Logo

Syndicators season the mix

Jul 30, 2001  •  Post A Comment

Syndication’s development season continues to steamroll as studios, ranging from Warner Bros. to Twentieth to Universal to Promark, explore or acquire new projects.
On the strip side of the business, Rosie O’Donnell will groom comedian and actress Caroline Rhea to fill her shoes after next season. Ms. Rhea will appear on “The Rosie O’Donnell Show” throughout the upcoming season as guest host and co-host and in recurring segments to become fully integrated into the strip to make for a seamless transition when she takes over hosting duties for 2002-03. The outgoing host will then serve as executive consultant for the Rhea series, which will continue to be produced by Telepictures and distributed by Warner Bros.
Ms. O’Donnell has chosen to exit after next season to spend more time with her children and pursue other professional opportunities.
“I’m unbelievably grateful for the years of doing the show,” said Ms. O’Donnell. “Now it’s time to pass the baton, as I think all good artists should. Caroline is very funny-she’s self-deprecating, she’s intelligent, she’s smart, she’s sensitive, and she cares about people in a way that’s very relatable and accessible.
“Viewers feel comfortable with Caroline because they know her from sitcoms and they know her from `Hollywood Squares.’ They know her as Whoopi’s friend and Bruce Vilanch’s friend and my friend. I think this familiarity is really important in reaching the daytime audience.”
The show will maintain its current format while tailoring certain elements and segments designed specifically for Ms. Rhea. The series will continue to originate from New York, utilizing a number of key staff members who have contributed to the success of “The Rosie O’Donnell Show.”
“When you see Caroline in this format, it is obvious she’s the right person to carry on this franchise in daytime,” said Warner Bros. Domestic Television Distribution President Dick Robertson.
“We know the audience and have a proven track record in the daypart,” said Jim Paratore, president of Telepictures Productions. “We have also enjoyed great success with `The Rosie O’Donnell Show’ and have a team in place and a show that’s up and running. Add to this Rosie’s understanding of the sensibility of the daytime audience and her assistance in front of and behind the camera, and we have the best opportunity to keep this advertiser-friendly talk/variety franchise successful for years to come.”
Ms. Rhea, who currently stars as Aunt Hilda on “Sabrina, the Teenage Witch,” filled in as guest host of “The Rosie O’Donnell Show” several times last season, earning Ms. O’Donnell’s endorsement as a replacement in the process. Earlier this year, Paramount cleared a talk show featuring Ms. Rhea to most of the country, but the distributor later pulled the plug for financial reasons.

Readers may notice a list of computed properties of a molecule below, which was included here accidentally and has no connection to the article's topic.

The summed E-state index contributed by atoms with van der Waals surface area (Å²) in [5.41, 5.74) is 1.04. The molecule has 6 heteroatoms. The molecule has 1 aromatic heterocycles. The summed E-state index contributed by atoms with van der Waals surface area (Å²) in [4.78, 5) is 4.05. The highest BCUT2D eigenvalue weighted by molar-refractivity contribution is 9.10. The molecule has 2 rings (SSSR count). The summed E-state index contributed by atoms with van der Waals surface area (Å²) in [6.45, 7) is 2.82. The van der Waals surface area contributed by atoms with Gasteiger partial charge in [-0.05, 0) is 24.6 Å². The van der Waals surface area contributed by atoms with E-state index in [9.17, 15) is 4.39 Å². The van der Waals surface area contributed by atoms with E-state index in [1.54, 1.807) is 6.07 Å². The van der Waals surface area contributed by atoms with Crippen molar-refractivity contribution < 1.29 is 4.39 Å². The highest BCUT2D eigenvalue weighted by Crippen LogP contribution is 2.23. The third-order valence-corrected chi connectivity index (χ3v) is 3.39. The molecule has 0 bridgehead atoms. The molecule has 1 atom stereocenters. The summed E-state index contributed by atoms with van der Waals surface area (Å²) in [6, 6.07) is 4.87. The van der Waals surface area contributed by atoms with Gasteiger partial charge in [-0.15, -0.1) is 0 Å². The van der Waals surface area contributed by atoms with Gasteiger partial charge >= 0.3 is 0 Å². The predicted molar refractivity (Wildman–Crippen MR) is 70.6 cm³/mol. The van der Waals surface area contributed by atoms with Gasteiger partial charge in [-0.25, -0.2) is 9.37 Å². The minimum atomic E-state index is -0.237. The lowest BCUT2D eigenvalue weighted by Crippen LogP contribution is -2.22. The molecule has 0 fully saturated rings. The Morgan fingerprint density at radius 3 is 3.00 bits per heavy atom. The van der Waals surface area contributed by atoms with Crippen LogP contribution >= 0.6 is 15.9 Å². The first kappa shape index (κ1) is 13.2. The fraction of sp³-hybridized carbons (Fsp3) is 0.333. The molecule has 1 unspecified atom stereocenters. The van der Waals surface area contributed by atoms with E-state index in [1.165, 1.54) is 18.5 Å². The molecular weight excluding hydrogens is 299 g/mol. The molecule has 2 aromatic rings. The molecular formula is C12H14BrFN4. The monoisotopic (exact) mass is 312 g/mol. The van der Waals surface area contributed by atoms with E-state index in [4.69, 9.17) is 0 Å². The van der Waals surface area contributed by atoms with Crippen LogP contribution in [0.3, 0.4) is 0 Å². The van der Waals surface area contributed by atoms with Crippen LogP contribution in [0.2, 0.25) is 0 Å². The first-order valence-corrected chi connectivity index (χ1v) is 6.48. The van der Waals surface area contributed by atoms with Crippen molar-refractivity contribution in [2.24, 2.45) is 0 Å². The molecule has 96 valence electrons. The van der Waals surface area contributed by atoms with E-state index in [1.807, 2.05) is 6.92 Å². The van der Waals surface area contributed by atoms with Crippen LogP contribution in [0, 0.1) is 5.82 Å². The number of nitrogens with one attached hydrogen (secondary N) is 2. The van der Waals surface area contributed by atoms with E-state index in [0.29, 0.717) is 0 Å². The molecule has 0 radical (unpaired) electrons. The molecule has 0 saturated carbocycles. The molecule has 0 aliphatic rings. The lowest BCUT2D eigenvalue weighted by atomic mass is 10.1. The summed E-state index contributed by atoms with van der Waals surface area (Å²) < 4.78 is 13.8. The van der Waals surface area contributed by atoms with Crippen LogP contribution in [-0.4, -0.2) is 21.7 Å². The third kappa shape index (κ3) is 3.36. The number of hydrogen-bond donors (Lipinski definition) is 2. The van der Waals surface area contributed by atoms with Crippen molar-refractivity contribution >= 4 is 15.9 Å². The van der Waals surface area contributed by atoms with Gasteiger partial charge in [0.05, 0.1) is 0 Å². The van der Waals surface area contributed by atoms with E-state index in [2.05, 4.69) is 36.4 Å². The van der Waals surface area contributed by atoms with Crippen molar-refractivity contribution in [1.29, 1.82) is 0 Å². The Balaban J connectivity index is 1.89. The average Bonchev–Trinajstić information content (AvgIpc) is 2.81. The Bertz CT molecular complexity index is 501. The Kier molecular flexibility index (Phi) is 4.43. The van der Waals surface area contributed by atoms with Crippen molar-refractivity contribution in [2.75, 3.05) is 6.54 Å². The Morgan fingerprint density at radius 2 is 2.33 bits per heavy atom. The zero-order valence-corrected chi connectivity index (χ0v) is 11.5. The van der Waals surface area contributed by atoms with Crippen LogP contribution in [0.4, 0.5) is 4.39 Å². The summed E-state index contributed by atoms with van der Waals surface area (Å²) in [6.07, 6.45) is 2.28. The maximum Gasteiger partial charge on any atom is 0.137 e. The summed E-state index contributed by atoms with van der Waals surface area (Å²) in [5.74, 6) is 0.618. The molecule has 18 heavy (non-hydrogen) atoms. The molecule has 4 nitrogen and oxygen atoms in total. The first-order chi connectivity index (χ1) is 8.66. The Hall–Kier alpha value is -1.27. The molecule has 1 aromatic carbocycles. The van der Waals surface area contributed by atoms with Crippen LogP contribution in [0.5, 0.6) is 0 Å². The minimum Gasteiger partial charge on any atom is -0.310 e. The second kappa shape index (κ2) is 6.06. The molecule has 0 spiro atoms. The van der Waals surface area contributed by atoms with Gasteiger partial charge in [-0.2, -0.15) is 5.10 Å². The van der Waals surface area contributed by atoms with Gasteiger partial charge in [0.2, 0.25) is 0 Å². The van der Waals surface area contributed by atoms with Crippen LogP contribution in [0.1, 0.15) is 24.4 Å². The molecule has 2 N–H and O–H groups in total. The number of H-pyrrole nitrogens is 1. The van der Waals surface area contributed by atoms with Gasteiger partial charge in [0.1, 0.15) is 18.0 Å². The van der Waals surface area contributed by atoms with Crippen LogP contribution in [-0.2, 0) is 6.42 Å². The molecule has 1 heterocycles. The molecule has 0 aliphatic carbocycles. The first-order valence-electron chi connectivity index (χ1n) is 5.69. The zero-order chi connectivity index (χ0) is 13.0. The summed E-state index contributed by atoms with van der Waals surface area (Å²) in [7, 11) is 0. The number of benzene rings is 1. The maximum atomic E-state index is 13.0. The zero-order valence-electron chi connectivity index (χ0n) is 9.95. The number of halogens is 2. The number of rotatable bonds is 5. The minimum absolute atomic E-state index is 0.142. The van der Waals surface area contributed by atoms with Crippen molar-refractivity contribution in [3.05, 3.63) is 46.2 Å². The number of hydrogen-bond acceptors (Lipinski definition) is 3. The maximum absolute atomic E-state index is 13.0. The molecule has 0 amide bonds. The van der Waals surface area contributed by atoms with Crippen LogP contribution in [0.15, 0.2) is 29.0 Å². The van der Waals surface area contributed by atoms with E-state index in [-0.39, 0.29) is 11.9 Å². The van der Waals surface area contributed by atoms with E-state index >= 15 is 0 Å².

Meanwhile, over at Fox, Fisher Entertainment and producer Andy Lassner, who has an overall deal at Fox TV Studios, are co-developing an on-the-road talk show with Rita Scott, a regular on HBO’s “Taxicab Confessions.” Fox syndie arm Twentieth Television is also considering making an early-morning presence with a national adaptation of Los Angeles station KTTV’s “Good Day L.A.”
In addition, NBC’s fledgling syndie division continues to put down roots in the programming landscape. The syndicator has shot a pilot at the Hearst-Argyle TV Productions facility in Boston featuring former NAACP head Kweisi Mfume. On the weekly side, the studio is developing an action hour about crime-fighting fashion models.
Universal is in talks with Dimension Films and Abandon Entertainment to distribute “The Dark Ages of Camelot” based on the online game of the same name. Universal owner Vivendi recently agreed to come out with a board game version of the project, prompting Dimension to announce a television series in development. Now Universal may distribute the series about Camelot after the death of King Arthur, whose kingdom has splintered into three factions.
Promark Entertainment is in the midst of expanding its weekly library with the acquisition of distribution rights to two series, “McGee and Me” and “Secret Adventures.” The “McGee and Me” package will be launched as two half-hour holiday specials in November and December that will be followed in fall 2002 by weekly syndication.
“We are very proud to be representing this high-quality and compelling product,” said Promark President David Levine. “Mixing live-action filmmaking and animation is hot right now, and we are convinced these shows will capture the interest of a very vast and diversified audience.”
The “McGee and Me” and “Secret Adventures” projects were produced several years ago and aired on the ABC Network as weekend specials. The series were sold in more than 70 countries, including the United Kingdom, where they aired on the BBC.
Publicists for the syndicators declined to talk about the projects.